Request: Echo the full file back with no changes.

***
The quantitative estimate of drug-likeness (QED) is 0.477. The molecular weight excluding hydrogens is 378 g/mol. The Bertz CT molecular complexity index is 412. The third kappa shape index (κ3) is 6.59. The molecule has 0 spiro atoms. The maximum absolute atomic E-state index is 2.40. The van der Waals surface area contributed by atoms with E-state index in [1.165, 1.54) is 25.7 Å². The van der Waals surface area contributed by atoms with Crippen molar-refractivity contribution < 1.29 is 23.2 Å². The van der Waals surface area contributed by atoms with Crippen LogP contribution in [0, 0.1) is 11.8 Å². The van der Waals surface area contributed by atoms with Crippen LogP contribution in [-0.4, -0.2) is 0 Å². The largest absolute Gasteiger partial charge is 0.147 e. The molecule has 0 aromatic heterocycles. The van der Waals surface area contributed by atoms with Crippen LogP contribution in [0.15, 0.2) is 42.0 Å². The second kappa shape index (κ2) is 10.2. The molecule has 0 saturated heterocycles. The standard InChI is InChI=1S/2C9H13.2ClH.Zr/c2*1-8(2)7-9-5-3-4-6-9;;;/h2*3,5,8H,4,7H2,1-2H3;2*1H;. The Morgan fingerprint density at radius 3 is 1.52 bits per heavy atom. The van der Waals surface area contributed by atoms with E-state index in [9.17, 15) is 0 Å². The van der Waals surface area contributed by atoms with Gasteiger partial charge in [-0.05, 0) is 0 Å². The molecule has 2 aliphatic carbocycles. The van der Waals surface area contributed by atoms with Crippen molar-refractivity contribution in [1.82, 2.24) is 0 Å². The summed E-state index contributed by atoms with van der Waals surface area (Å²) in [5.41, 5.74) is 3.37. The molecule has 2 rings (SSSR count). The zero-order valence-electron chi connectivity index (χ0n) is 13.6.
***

The quantitative estimate of drug-likeness (QED) is 0.477. The molecular weight excluding hydrogens is 378 g/mol. The Bertz CT molecular complexity index is 412. The third kappa shape index (κ3) is 6.59. The molecule has 0 spiro atoms. The maximum absolute atomic E-state index is 2.40. The van der Waals surface area contributed by atoms with E-state index in [1.165, 1.54) is 25.7 Å². The van der Waals surface area contributed by atoms with Crippen molar-refractivity contribution < 1.29 is 23.2 Å². The van der Waals surface area contributed by atoms with Crippen LogP contribution in [0, 0.1) is 11.8 Å². The van der Waals surface area contributed by atoms with Crippen LogP contribution in [-0.4, -0.2) is 0 Å². The largest absolute Gasteiger partial charge is 0.147 e. The molecule has 0 aromatic heterocycles. The van der Waals surface area contributed by atoms with Crippen LogP contribution in [0.15, 0.2) is 42.0 Å². The second kappa shape index (κ2) is 10.2. The molecule has 0 saturated heterocycles. The standard InChI is InChI=1S/2C9H13.2ClH.Zr/c2*1-8(2)7-9-5-3-4-6-9;;;/h2*3,5,8H,4,7H2,1-2H3;2*1H;. The Morgan fingerprint density at radius 3 is 1.52 bits per heavy atom. The van der Waals surface area contributed by atoms with E-state index in [9.17, 15) is 0 Å². The van der Waals surface area contributed by atoms with Gasteiger partial charge in [-0.05, 0) is 0 Å². The molecule has 2 aliphatic carbocycles. The van der Waals surface area contributed by atoms with Crippen molar-refractivity contribution in [1.82, 2.24) is 0 Å². The summed E-state index contributed by atoms with van der Waals surface area (Å²) in [5.41, 5.74) is 3.37. The molecule has 2 rings (SSSR count). The zero-order valence-electron chi connectivity index (χ0n) is 13.6.